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Input Devices Upgrades

The Best Keyboards For Every Occasion 523

Posted by ScuttleMonkey
from the right-touch dept.
ThinSkin writes "ExtremeTech has written an article on the best keyboards in every category, such as gaming keyboards (macro and hybrid), media center keyboards, keyboard gamepads, and so forth. Of course, the big companies like Microsoft and Logitech dominate these lists, while smaller companies like Razer, Ideazon, and others play an important role as well."
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The Best Keyboards For Every Occasion

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  • Really bad review (Score:4, Interesting)

    by geophile (16995) <jao.geophile@com> on Monday December 29, 2008 @05:04PM (#26261557) Homepage

    I suppose writers, spreadsheet jockeys, and developers all have to share the "generic" category, which doesn't seem right.

    In the generic category, they are going for cool appearance (interesting materials, backlight) over functionality, key layout, tactile feedback, and durability. How else to explain the complete absence of any "clicky" keyboards? The old IBM keyboards are still available. They are fantastic, I'm using one right now. And there are newer keyboards with similar mechanisms -- I expect that they are very good but I haven't tried them.

  • What is this crap? (Score:4, Interesting)

    by fuzzyfuzzyfungus (1223518) on Monday December 29, 2008 @05:06PM (#26261579) Journal
    Ok, so a keyboard that they describe as having "soft and cushy keys" is #1 in their "generic" category. WTF guys? And no clicky boards at all? Hell, you could have saved your time by just ranking them according to number of "multimedia" buttons and extraneous LEDs. You would have done about as well.

    Get off my lawn.
  • by zooblethorpe (686757) on Monday December 29, 2008 @05:10PM (#26261611)

    This article hardly covers *every* category. I'm a full-time translator, sometimes spending far too much time at my keyboard, and RSI is a big issue. One big help I found in working around and avoiding RSI issues is the Alphagrip [alphagrips.com].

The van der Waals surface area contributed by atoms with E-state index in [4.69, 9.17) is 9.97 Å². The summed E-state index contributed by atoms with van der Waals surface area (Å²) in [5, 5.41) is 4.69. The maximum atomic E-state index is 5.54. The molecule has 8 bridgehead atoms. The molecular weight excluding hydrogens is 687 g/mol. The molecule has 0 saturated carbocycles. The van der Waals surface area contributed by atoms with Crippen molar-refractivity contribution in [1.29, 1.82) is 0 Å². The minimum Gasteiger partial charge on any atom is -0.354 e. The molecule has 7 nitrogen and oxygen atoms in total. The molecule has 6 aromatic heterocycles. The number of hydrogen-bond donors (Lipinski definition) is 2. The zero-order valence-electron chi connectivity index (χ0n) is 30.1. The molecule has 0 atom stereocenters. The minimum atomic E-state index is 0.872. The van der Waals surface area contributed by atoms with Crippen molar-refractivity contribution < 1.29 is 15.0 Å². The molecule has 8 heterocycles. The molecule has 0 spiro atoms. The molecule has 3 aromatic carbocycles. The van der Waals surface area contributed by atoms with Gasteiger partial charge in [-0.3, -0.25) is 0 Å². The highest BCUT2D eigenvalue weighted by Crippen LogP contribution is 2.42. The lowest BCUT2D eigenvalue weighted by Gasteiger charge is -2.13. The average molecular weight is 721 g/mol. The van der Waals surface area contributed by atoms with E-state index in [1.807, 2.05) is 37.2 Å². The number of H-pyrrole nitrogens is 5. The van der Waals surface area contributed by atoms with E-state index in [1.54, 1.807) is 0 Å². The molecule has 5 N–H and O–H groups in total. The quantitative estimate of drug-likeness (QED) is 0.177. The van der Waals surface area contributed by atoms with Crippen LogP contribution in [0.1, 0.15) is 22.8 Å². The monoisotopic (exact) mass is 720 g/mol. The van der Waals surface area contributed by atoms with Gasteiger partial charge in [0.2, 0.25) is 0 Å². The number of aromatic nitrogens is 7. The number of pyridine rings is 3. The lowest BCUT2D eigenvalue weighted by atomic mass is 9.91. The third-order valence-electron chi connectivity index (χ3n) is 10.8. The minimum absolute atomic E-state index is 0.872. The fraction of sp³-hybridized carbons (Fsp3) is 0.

It looks like a PS2 controller on steroids. Sure, it's a bit funky and takes a while to get used to, but its different key layout means that learning it does not overwrite your muscle memory for regular QWERTY boards, allowing you to swap back and forth with no confusion -- unlike Dvorak layouts, for instance. Plus, it's portable. :) The one drawback is no wireless version yet, but word is they're working on that. I've found the Alphagrip to be very useful in recovering from RSI induced by generic keyboards.

    (Note -- I have no relation to the Alphagrip company. I am merely a satisfied customer.)

    Cheers,

  • by ThePhilips (752041) on Monday December 29, 2008 @05:26PM (#26261799) Homepage Journal

    Let's ses...

    * Best Generic Keyboards
    * Best Macro Gaming Keyboards
    * Best Hybrid Gaming Keyboards
    * Best Keyboard Gamepads
    * Best Media Center Keyboards

    ... And where is best keyboard for work???

    For "Best Keyboard for Work" I nominate "Microsoft Natural Ergonomic Keyboard 4000"

    Pros: very reliable; mostly Linux friendly; has "Insert" key (VIM friendly).

    Cons: "F Lock" nonsense; no USB hub.

  • by TheMeuge (645043) on Monday December 29, 2008 @05:29PM (#26261835)

    I've been using a keyboard from PCKeyboard.com for ages, and it's gotten dirty. I took the keyboard apart, ran it under the shower, then flushed it with 95% ethanol. Put in on the windowsill for 3 days to dry, and voila - looks and feels like new.

    I just bought another one, in case the company goes out of business (after all, who's crazy enough to pay $80 for a keyboard!).

  • Re:Mac? (Score:3, Interesting)

    by raddan (519638) on Monday December 29, 2008 @05:37PM (#26261889)
    Well, I currently have an IBM Model M connected to my iMac at work (typing on it right now). It doesn't get less Mac friendly than that, and it works fine. Strangely, I have an old ADB Apple Extended II Keyboard connected to my Linux machine at home, and that works fine, too. I have an old AT keyboard kicking around the office (attached to ancient PBX computer)... maybe someday I'll see if I can connect that to my Mac, too.
  • Weird priorities.... (Score:5, Interesting)

    by SanityInAnarchy (655584) <ninja@slaphack.com> on Monday December 29, 2008 @05:45PM (#26261971) Journal

    Integrated audio chip might annoy those with speaker setups

    What? How? Does it force you to use its own audio?

    Short of hotkeys.